We were told they were taking it minute by minute, and indeed this was the case until day five when she was finally described as "stable".
In those first five days Taylor’s little heart gave up twice. On day one her blood pressure was the cause of her heart failing. However, the second time on day two was much more serious. Her lungs couldn't cope any longer and gave up. They managed to revive her and she was then put on a ventilator the doctors described as "the daddy of all ventilators". The nurses referred to it as the "washing machine", as it was the size of a washing machine and as noisy as one. It held Taylor's lungs open and shook air into them to save her little body the stress of opening and closing them. We called it the bone shaker. We could no longer reach Taylor's head to even kiss her now; she was surrounded by so many machines.
They struggled to control Taylor's temperature. One minute she'd be on the cold blanket, next minute her temperature would drop drastically and they'd put her back on the warm blanket. Her kidneys would stop producing urine, so they would give her medicine to make them work, then they would over produce it, so they would give her more medicine to counteract it. We were also told in those first few days that she could lose her limbs, or her digits. It is a miracle and a testament to the care Taylor received that she didn't lose any of her limbs or fingers.
More bad news
However, more bad news was to follow on day two - Taylor had swine flu. How much more was this little baby expected to fight? It was during the height of the epidemic and babies were dying from swine flu - but Taylor had meningococcal septicaemia as well. Now only her parents and grandparents were allowed in her room and we had to wear protective aprons and masks. Even if we'd have managed to find a piece of Taylor's skin to kiss, the masks would have made it impossible to do so.
Over the next few days Taylor continued to fight, and around day eight we were told that she might make it home for Christmas. We had never even been told yet that she was going to survive, so have the doctor say she could be home for Christmas was amazing. Her skin was now turning black where the rash had been and was blistering. Her lips were hard and black, and the plastic surgeons said there was tissue damage to her lips and they didn't know whether they could save them.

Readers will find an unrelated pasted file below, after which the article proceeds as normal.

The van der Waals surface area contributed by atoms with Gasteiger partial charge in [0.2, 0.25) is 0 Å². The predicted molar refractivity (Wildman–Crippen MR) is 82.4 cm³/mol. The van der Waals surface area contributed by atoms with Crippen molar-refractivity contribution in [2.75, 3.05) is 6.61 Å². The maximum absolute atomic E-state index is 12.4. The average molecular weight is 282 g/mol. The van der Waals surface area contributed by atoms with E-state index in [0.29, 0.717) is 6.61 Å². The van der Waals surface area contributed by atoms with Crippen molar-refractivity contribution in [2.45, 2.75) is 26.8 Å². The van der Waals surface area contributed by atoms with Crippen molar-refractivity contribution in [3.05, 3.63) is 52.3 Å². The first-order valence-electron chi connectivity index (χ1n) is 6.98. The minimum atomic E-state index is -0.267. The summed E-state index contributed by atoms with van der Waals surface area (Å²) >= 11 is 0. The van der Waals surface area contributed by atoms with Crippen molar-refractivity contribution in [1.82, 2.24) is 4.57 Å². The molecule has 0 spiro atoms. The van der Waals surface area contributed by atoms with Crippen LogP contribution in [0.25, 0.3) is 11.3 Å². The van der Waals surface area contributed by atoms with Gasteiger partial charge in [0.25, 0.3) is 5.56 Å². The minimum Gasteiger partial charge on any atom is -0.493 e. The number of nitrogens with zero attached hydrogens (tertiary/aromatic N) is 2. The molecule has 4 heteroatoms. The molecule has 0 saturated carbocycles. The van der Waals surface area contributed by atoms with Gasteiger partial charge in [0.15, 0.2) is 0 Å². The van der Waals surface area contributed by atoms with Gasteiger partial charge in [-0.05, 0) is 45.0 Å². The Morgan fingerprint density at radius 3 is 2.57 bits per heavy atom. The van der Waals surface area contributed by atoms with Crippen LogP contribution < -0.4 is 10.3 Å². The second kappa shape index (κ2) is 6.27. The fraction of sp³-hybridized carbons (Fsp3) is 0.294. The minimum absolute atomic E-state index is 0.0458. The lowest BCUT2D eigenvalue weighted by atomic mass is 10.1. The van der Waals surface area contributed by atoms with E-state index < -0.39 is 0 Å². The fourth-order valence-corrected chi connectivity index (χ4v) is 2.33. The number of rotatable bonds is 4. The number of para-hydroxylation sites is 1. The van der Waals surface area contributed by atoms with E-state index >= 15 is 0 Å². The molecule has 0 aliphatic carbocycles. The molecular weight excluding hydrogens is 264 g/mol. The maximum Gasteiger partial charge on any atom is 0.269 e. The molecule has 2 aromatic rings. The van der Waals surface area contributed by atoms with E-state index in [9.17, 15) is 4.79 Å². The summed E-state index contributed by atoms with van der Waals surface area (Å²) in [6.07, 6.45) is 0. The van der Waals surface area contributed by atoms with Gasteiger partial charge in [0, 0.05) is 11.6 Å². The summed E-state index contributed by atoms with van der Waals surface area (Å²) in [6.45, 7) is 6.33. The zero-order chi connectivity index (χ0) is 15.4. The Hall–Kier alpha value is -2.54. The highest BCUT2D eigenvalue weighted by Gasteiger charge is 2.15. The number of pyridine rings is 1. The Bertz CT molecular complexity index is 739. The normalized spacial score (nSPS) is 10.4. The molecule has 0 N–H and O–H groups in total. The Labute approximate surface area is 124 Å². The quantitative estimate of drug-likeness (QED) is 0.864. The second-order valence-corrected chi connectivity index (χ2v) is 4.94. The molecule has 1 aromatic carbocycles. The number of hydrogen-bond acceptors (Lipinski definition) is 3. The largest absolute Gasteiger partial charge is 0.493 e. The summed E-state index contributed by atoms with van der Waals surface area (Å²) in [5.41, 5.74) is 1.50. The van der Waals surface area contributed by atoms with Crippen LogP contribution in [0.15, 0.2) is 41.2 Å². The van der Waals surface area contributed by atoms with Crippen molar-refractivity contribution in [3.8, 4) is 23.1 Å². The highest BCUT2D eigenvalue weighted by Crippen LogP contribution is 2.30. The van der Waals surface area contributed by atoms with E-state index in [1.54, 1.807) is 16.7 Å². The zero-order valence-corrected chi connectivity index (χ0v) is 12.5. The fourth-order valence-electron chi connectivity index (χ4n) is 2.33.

On day 11 she was taken off the ventilator and brought round. It was such a relief to see her beautiful big brown eyes again, but now she was conscious she was in enormous pain from the blisters that covered her little body. Her morphine was upped, but she still struggled with the pain, it was heart wrenching to see her like that. She continued to make progress and was moved up to the children's ward where she spent the next four weeks.
Andrew and Sonia moved into Ronald McDonald house and took it in turns to spend the nights with Taylor. Andrew would do two nights and Sonia one as she was 26 weeks pregnant at the time. The baby was almost forgotten about as we all focused on Taylor getting better.
Taylor began eating again around week three, and was by now trying to speak. She was unable to use her left arm, and the fingers were curled up so she couldn't hold anything in her left hand. She would grab hold of it with her right hand and force it to work. We were told Taylor would have physio as an out patient to get her to use her arm again.
Thankfully Taylor made great progress and was only being treated on the ward for the blisters, which by now had scabbed over. The scabs were like thick black leather and hard. The plastic surgeons regularly popped in to see how things were going.
Taylor didn't make it home for Christmas. Or for the New Year. She finally came home on January 6. She had been in hospital for almost six weeks. She hadn't been dressed in almost six weeks and she hadn't walked in almost six weeks. The doctors said it would take Taylor a few weeks to get back on her feet, but two days after coming home she was walking again. On January 9, Taylor got her Christmas Day. She wore her Mrs Christmas outfit we had bought her and she walked proudly into the party, all big smiles!
She has continued to make great progress and apart from the scars that the rash has left you wouldn't know how seriously ill she had been. She managed to get her arm moving again and eventually her fingers by herself. By the time her physio appointment came through the doctors were quite happy with her and she was discharged from them.
She is a very bright little girl and now speaks in sentences of four words, so she has certainly not suffered any long-term impairment. Her little brother Ollie was delivered safe and sound 13 days late, so thankfully he didn't suffer either in any way from the stress his mum had been through. It was the most wonderful feeling watching Taylor meeting her baby brother for the first time. A very blessed moment.
Taylor will soon be celebrating her second birthday and we thank our lucky stars every day that she is still with us and it still amazes us that she managed to beat this awful disease. We could never thank the doctors and nurses enough for saving Taylor's life. How could you thank them? The only way we could express our thanks is by helping to raise money for Meningitis Now and by raising awareness of this dreadful disease and money towards vaccine research.